Project Security: How to Keep Your Site Safe around the Clock
Construction jobsite theft totals some $1 billion annually, according to National Equipment Register. And that doesn’t include costs of business interruption, such as project delay penalties and wasted workforce time.
Better understanding the potential threats and the steps you can take to minimize them could save you a load of money and time.
What’s likely to be stolen?
Thieves look for two things: value and mobility. They typically favor the most expensive equipment that can fit on a small trailer. That’s why loaders (skid steers, backhoes and wheel loaders) are the most likely targets. However, even large equipment is stolen, including more than 300 excavators and 100 bulldozers each year, according to the National Insurance Crime Bureau.
Other commonly stolen items according to the Great American Insurance Group (GAIG) are copper wire, scrap metal, tools, generators, doors, windows and plumbing supplies and fixtures.
When do thefts occur?
Approximately 90 percent of equipment thefts take place between 6 p.m. on Friday and 6 a.m. on Monday, according to GAIG. The National Equipment Register reports that theft levels closely correspond with peak construction periods, making the summer months the most vulnerable. However, there’s an uptick in theft in December and January.
What’s your first step in prevention?
It’s a good idea to get help from local police and fire departments. Schedule a pre-construction meeting to give them details of your project, work schedule, starting time and projected completion date. Tell them how your equipment is marked for identification. Provide the contact information of your key personnel.
The law enforcement officers can provide information and tips relevant to your region. For example, the Crime Prevention Unit in Canton, Michigan, encourages construction managers in their area to keep sites well lighted, fenced and protected with electric alarm systems.
How can you make equipment more theft resistant?
The National Insurance Crime Bureau urges construction managers to follow these theft prevention tips (some apply only to equipment you own, of course):
- Install hidden fuel shut-off systems.
- Remove fuses and circuit breakers when equipment is unattended.
- Render equipment immobile or difficult to move after hours or on weekends by clustering it in a “wagon circle.” Place more easily transported items, such as generators and compressors, in the middle of the circle, surrounded by larger pieces of equipment.
- Use hydro locks to fix articulated equipment in a curved position, preventing it from traveling in a straight line.
- Use sleeve locks to fix backhoe pads in an extended position, keeping wheels off the ground.
Other preventative measures
- Post “No Trespassing” signs and signs stating there is 24-hour video surveillance (and actually have it).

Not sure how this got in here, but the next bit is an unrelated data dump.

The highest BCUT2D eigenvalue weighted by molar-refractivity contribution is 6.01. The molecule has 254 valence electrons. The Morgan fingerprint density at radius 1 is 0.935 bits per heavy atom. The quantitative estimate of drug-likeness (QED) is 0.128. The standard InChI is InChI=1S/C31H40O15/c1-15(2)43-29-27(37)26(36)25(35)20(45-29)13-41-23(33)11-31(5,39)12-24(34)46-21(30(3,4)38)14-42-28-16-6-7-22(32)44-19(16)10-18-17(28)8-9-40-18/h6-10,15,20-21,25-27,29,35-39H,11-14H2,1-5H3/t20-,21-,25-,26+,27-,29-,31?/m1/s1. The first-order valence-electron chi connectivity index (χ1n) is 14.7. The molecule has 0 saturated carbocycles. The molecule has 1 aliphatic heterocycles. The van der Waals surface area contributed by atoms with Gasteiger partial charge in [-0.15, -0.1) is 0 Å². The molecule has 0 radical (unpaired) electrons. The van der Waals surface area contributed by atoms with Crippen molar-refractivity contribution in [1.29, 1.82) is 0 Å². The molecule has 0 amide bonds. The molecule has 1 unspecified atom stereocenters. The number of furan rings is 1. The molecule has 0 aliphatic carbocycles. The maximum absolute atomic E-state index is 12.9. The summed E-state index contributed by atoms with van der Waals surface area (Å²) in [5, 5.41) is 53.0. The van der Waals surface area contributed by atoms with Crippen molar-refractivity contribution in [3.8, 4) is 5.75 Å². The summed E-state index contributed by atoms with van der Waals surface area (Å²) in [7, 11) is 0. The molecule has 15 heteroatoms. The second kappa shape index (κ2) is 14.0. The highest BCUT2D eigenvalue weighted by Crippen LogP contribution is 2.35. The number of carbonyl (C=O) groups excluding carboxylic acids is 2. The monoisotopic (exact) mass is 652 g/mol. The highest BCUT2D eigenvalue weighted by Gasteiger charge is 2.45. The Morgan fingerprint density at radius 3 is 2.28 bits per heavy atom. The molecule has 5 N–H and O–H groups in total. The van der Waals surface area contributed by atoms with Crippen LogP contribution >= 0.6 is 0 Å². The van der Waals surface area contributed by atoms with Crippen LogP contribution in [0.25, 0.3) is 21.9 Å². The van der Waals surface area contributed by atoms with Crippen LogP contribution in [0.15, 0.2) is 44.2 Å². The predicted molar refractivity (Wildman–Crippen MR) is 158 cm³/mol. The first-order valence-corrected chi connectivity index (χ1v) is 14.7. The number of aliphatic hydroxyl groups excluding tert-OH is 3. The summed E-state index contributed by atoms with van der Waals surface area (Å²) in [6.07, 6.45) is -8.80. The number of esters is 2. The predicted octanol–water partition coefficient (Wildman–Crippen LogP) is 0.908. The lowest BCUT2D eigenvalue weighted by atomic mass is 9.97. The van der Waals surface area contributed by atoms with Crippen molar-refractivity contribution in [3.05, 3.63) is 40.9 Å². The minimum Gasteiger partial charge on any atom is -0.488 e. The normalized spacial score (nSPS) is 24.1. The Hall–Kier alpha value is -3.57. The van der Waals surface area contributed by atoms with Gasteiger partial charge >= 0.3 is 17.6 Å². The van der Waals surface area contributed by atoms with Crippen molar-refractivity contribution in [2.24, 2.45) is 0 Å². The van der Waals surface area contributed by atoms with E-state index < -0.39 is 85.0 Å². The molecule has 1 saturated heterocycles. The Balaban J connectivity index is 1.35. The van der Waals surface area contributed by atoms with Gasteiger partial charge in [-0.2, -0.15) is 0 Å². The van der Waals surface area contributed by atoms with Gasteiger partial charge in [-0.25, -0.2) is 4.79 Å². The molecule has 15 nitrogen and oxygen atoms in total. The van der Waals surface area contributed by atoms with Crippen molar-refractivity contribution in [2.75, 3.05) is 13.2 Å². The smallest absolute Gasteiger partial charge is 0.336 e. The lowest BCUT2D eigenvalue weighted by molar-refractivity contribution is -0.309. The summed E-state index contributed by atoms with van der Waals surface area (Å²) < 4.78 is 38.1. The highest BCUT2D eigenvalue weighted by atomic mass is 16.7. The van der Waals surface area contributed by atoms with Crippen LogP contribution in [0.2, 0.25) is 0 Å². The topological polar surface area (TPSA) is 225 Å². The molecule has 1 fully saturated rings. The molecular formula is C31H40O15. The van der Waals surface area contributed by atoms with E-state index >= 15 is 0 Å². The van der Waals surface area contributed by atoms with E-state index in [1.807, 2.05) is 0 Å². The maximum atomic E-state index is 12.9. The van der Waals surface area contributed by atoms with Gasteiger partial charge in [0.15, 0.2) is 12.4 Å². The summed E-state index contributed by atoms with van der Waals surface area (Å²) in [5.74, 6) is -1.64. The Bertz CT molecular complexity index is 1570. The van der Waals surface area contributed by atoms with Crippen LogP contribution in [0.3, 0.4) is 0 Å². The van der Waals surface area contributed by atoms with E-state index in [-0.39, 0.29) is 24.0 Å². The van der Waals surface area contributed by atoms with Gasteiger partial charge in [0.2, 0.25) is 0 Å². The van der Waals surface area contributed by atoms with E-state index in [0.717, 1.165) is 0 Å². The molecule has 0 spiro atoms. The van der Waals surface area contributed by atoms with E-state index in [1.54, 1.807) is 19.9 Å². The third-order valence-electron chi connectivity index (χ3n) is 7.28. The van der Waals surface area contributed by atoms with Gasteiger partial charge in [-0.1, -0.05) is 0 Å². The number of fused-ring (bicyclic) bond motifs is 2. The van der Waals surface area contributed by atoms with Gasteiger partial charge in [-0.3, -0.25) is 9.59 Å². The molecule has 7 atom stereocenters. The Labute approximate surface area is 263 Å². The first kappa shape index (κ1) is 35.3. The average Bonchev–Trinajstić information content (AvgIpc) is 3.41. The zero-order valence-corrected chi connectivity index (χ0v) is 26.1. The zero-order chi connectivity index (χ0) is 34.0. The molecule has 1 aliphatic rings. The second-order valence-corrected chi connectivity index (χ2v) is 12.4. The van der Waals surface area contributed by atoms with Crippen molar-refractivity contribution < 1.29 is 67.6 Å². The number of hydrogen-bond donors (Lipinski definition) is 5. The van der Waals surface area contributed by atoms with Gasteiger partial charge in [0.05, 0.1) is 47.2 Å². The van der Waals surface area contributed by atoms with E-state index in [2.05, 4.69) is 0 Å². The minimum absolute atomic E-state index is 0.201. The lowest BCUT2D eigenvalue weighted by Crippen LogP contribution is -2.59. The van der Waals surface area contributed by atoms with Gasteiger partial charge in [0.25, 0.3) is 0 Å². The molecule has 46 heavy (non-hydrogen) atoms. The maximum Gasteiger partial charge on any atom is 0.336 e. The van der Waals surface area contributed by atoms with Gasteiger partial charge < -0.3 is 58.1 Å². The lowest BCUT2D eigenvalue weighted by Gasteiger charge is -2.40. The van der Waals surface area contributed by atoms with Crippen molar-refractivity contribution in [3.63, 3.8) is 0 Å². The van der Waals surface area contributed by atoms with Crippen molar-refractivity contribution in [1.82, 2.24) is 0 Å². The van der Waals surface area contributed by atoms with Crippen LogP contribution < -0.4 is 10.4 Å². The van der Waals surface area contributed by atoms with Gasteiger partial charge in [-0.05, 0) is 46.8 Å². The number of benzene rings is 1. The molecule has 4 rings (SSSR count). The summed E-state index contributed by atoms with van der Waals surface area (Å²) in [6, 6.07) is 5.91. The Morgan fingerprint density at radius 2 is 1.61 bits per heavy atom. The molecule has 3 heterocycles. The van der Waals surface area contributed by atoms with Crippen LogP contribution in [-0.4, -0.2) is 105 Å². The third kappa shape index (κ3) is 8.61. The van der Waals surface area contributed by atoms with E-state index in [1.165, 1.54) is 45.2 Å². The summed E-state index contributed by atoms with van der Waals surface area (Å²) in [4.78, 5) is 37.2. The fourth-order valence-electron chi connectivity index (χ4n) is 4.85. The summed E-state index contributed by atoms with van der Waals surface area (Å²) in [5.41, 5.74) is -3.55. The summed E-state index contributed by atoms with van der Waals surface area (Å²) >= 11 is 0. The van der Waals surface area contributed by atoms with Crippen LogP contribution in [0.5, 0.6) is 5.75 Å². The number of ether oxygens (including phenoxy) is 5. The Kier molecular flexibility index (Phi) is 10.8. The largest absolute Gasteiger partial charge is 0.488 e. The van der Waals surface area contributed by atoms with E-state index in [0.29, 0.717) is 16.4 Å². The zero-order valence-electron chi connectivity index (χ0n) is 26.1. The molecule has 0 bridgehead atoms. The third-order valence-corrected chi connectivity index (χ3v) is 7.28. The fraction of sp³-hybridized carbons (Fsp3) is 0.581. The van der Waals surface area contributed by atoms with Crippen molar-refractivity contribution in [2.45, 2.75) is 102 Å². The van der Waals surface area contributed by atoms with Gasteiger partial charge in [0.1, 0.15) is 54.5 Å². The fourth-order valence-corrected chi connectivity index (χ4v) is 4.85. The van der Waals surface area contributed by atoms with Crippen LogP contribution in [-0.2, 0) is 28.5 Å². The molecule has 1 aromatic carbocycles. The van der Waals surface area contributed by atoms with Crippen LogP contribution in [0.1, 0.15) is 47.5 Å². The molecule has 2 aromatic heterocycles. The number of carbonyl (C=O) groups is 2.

- Control access to the jobsite by having just one entry point.
- Use GPS tracking chips for large, expensive pieces of equipment.
These simple, relatively low-tech measures can help save you stress, lost hours, financial setbacks and maximize productivity on the jobsite.
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Why and How to Review 'Near Misses'
Sometimes bad things "almost happen" on construction sites. Someone would have stepped on a nail sticking out of a board if a co-worker hadn't given a last-minute warning. An equipment operator might have backed over someone if an alert bystander hadn't run over and banged on his window.
The Occupational Safety and Health Administration (OSHA) considers these types of close calls indicators that future recordable accidents or injuries could happen. While the company doesn't have to report them to OSHA, the agency is in favor of programs that keep track of these near misses and help management take a new look at safety procedures.
But how do you get employees to inform their supervisors when a near miss happens?
First, as with any other successful company initiative, upper management has to demonstrate buy-in. Once workers see that the company has made near-miss reporting a high priority, they're more likely to comply.
Next, develop an easy-to-use, non-punitive reporting system. For each report that comes in, perform what OSHA calls a "root cause analysis," which looks at the episode and asks how and why it occurred and what needs to change so that it doesn't happen again. These assessments aim to get at the core reasons for the incident, not just the immediate cause.
In the example of the worker who almost stepped on a nail, the immediate cause might be that a carpenter overlooked the board as he was demolishing a wall. But one underlying reason could be that there isn’t an adequate, safe waste removal process in place.
Finally, management should educate workers about what the company is trying to achieve — fewer accidents — and roll out the specifics of the plan at a special group training session. The importance of reporting near-miss incidents should also be made part of each new employee's introduction to the company.
A near miss means someone got lucky — and might not be as lucky the next time. Near-miss reporting and analysis helps take luck out of the equation.
Kim Slowey is a writer who has been active in the construction industry for 25 years and is licensed as a certified general contractor in Florida. She received her BA in Mass Communications/Journalism from the University of South Florida and has experience in both commercial and residential construction.